PMO requirement management

From my view, Program Management Office (PMO) helps when we engage with clients to address their requirements which can be full-filled through managing group of projects. PMO should use Work-Breakdown-Structure (WBS) as key tool for identifying required deliverables. By logically grouping these WBS items into projects, we can manage the whole work as an overarching program.The aim of this post is to relate the WBS items to Feature card (MMF) for managing requirements. A  WBS item is a hierarchy of deliverables and therefore should be related to the expected software features or services. More precisely a WBS item is related to MMF(s), where the MMF is client valued deliverable. For example WBS item can consist of implementation services of out-of-box product with some limited customization. This limited customization can be translated into MMFs for the Engineering organization.

Does the delivery program include managing the software development project?

Well, I think there should not be any project for software development. The WBS has related MMFs, where each MMF can be composite or simple. Composite MMF is related to more than one engineering team while simple MMF is related to only one. The MMF card should be added onto the overall backlog of the engineering organization with submitted date, target date, intended client and description derived from the WBS. Submitted date is important to calculate Lead Time when the MMF card is fully done apart from being composite or simple. Also, I suggest to deemphasize on priority as this is established by the target date. The Engineering organization should reply back (this should be within 24 hours from my view) to PMO  on committed date unless further clarification is required.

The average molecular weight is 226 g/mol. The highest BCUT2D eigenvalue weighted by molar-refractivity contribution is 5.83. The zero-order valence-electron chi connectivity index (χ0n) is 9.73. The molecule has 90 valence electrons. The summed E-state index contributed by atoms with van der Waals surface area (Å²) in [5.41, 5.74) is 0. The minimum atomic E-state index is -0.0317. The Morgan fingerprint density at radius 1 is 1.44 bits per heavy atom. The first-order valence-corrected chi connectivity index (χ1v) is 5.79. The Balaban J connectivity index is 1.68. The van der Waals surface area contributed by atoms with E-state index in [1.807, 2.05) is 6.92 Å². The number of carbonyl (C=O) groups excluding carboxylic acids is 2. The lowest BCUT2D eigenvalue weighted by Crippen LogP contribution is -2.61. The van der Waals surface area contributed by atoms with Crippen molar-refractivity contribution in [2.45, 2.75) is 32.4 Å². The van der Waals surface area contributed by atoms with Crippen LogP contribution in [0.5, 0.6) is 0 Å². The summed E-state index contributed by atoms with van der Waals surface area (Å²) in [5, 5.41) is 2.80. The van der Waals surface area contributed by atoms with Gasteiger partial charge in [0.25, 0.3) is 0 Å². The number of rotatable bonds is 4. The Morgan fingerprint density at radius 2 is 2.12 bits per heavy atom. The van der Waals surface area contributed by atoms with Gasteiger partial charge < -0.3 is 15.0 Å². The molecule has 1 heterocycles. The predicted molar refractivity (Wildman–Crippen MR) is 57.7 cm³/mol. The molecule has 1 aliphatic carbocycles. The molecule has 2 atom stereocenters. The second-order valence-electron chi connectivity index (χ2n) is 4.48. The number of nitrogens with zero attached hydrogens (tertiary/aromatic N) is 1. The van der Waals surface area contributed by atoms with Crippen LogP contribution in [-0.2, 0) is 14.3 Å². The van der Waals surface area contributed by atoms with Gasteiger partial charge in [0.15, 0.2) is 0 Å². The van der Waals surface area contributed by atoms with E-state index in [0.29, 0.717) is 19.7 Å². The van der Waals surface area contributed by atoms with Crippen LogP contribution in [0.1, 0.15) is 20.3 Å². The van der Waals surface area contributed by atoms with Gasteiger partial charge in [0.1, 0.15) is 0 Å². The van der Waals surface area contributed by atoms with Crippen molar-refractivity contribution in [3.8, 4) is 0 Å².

Afterwards this MMF card is translated into second level children cards in the backlog of respective engineering teams. Every product owner manages the traceability of requirement till accepted. She participates in the integration to the parent MMF with the rest of product teams. If PMO involves product managers up-front, then probably we can have only simple MMFs because the they can do the split-up . One thing about commitment is that it can’t be completed unless the MMF card is added to the product back of the engineering team.

This process of requirements management starts with the Client to PMO to Engineering. The hand-offs between these three groups are critical to facilitate flow of value to client. A traditional PMO would require estimation from up-front based on fully defined requirement, for me this is non-value add activity and is a drift from Agile principle of being able to work on partial requirements and evolve them till they meet what is really valued by the client.

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